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Topic: Sonar 3.0 vs Cubase SX 2.0

  1. #1

    Sonar 3.0 vs Cubase SX 2.0

    Well I am reading some great praise for Sonar 3.0 but I am curious about the new Cubase SX 2.0 version and how it compares?

  2. #2

    Re: Sonar 3.0 vs Cubase SX 2.0

    I\'m writing a review for SX 2 right now - probably see it in a few weeks after fact checking with Steinberg.

    I\'ve used Cakewalk software before, but never Sonar. I like SX 2 (and Nuendo 2) quite a bit, and would never consider changing.

    Check out the documentation for Cubase SX 2 and give it some thought.

  3. #3

    Re: Sonar 3.0 vs Cubase SX 2.0


    I\'ve only used Sonar products...I\'ve seen Cubase but never toyed with it..Cakewalk products seem to be improving each time and are truly worth significant upgrade costs to me.

    Alan Russell

  4. #4

    Re: Sonar 3.0 vs Cubase SX 2.0

    Thanks for the replies. Most of my recent music I\'ve composed using version 1 Cubase SX and I like it for the most part. Sonar 3.0 looks great plus the extras it comes with are nice. What I need though is rock solid VST support, although most of my instruments are DXi too...Kontakt, Absynth...etc.
    Just curious, Cubase seems to fair better with latency on softsynths. How is Sonar with this and also with CPU usage? Intuitive midi editing is also important.

    Any input would be appreciated.



  5. #5

    Re: Sonar 3.0 vs Cubase SX 2.0


    I\'m running a load of DXI\'s and or VST\'s with Sonar 3.0 Producer and Kontakt among others with a 3.2ghz PIV HT and 2 Gigs DDR PC 3200..

    No problem at all..CPU stays at about 14% really loaded up..

    Alan Russell

  6. #6

    Re: Sonar 3.0 vs Cubase SX 2.0

    For me the measure of a good sequencer is how quickly you can enter and modify notes, since that\'s where nost of the time is spent. The secondary tasks need to be intuitive, since they\'re done rarely and not quickly learned.

    For repetitive tasks, the best (fastest, though not quickly learned) solution is to use the keyboard rather than the mouse. Second best is mouse control where the mode of the mouse automatically changes depending upon its location - it essentially knows what you are trying to do. The worst implementation is where you have to click on a mode button, go to a note, take an action, then slide over to the mode buttons again, click for another mode, etc.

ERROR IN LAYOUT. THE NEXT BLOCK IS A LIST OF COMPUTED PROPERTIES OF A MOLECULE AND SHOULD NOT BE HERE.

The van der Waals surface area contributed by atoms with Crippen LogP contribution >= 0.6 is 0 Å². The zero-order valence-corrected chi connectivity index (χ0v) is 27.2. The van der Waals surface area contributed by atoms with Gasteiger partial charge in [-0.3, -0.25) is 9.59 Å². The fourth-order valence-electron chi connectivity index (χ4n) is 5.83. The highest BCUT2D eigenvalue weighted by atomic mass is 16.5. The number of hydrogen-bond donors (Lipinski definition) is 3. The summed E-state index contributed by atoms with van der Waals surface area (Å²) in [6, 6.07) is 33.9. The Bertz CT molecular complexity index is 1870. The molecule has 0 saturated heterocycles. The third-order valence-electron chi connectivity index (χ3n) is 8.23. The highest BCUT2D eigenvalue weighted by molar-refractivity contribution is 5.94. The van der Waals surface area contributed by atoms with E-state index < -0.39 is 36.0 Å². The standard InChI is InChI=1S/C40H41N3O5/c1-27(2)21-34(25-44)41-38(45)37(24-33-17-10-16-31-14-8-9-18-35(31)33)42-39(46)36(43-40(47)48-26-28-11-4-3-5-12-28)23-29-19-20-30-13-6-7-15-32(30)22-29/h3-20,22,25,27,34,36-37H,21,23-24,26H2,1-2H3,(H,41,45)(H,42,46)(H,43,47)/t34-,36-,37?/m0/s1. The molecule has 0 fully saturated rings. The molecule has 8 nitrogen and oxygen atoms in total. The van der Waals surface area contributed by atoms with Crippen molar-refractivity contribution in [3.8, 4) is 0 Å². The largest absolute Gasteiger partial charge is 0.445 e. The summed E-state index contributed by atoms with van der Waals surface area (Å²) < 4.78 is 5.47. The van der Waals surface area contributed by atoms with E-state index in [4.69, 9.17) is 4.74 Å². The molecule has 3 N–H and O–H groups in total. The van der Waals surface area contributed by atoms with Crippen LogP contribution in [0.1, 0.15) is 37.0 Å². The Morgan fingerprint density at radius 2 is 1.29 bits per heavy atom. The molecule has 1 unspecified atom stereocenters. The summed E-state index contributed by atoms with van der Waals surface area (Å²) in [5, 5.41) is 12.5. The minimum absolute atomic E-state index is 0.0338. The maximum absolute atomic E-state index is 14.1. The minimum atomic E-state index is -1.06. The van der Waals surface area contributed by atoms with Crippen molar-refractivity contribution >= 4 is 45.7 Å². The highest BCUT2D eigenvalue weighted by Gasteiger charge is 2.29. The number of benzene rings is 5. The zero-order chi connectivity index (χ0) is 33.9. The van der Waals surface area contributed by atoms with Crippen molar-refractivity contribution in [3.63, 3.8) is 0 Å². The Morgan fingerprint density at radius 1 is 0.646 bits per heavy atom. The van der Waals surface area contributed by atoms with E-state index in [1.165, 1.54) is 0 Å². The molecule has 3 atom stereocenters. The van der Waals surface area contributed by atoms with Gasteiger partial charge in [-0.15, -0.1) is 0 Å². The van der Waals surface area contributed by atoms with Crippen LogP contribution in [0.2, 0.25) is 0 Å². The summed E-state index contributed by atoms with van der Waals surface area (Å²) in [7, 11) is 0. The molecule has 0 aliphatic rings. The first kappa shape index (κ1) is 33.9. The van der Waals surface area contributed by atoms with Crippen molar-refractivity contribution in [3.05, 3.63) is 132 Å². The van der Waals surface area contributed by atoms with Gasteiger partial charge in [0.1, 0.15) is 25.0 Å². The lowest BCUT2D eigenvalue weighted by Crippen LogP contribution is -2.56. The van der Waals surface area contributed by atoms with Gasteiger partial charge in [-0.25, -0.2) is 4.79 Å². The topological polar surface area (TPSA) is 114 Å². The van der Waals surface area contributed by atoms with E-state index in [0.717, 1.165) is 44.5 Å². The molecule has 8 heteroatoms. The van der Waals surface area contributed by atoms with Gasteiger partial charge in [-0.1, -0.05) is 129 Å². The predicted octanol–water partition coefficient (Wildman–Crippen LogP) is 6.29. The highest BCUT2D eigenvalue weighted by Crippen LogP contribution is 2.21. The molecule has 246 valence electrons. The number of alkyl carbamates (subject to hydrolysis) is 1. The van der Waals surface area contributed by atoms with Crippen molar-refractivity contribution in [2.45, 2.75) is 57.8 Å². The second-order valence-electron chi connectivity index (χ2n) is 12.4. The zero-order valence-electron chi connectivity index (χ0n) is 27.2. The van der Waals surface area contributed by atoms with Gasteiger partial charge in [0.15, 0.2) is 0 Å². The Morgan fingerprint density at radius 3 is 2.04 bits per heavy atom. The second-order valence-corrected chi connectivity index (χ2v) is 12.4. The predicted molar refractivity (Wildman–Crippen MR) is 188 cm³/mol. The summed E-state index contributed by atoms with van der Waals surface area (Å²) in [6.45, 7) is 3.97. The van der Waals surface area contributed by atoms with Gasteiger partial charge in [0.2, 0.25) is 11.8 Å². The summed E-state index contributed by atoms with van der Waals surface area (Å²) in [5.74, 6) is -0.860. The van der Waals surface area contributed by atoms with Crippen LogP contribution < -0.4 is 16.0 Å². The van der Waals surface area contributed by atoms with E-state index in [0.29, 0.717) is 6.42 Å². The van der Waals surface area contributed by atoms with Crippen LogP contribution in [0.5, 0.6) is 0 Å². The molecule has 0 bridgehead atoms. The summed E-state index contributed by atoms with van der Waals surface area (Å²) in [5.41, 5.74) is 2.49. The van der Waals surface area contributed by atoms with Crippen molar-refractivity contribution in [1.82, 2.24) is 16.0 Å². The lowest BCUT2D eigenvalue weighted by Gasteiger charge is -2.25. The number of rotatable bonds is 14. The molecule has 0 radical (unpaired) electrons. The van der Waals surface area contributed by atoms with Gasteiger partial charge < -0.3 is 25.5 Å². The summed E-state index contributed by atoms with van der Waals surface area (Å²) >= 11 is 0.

Given this I like Sibelius the best. (Sure it\'s a notation device, not a sequencer. But it\'s valid for note entry and modification.) After that I like Sonar. (Grab the middle of a note and slide it up/down. Grab the left-hand side and change its position. Grab the right-hand side and change its duration.) I didn\'t like Cubase - it suffers the curse of the mode buttons.

    So my process is to compose with Sibelius, and edit waveforms in Cakewalk Home 7(!). I mix in Vegas/ACID. If/when I update my sequencer it will likely be to Sonar, rather than Cubase, purely based on the UI for note entry & mods. I figure that both Sonar and Cubase are so far past my old CWH7, that they would both go far beyond my needs feature-wise.

    But for now my meager music budget is still seeking libraries. I\'ve got more than a few on my wish list.

  7. #7

    Re: Sonar 3.0 vs Cubase SX 2.0

    Originally posted by Edward:
    What I need though is rock solid VST support,
    <font size=\"2\" face=\"Verdana, Arial\">Hey Ed,

    You know Steinberg invented VST right? If that is the area you are most in need of stability/compatibility, why not go with the native sequencer?

    I have Cubase SX and love it to death... seriously, check out the documentation link above and spend some time with the manual. It\'s a solid app.


  8. #8

    Re: Sonar 3.0 vs Cubase SX 2.0

    Also see my Cubase SX 2 review linked in the Sample Libraries Discussion Forum. It is lengthy and may shed some light.

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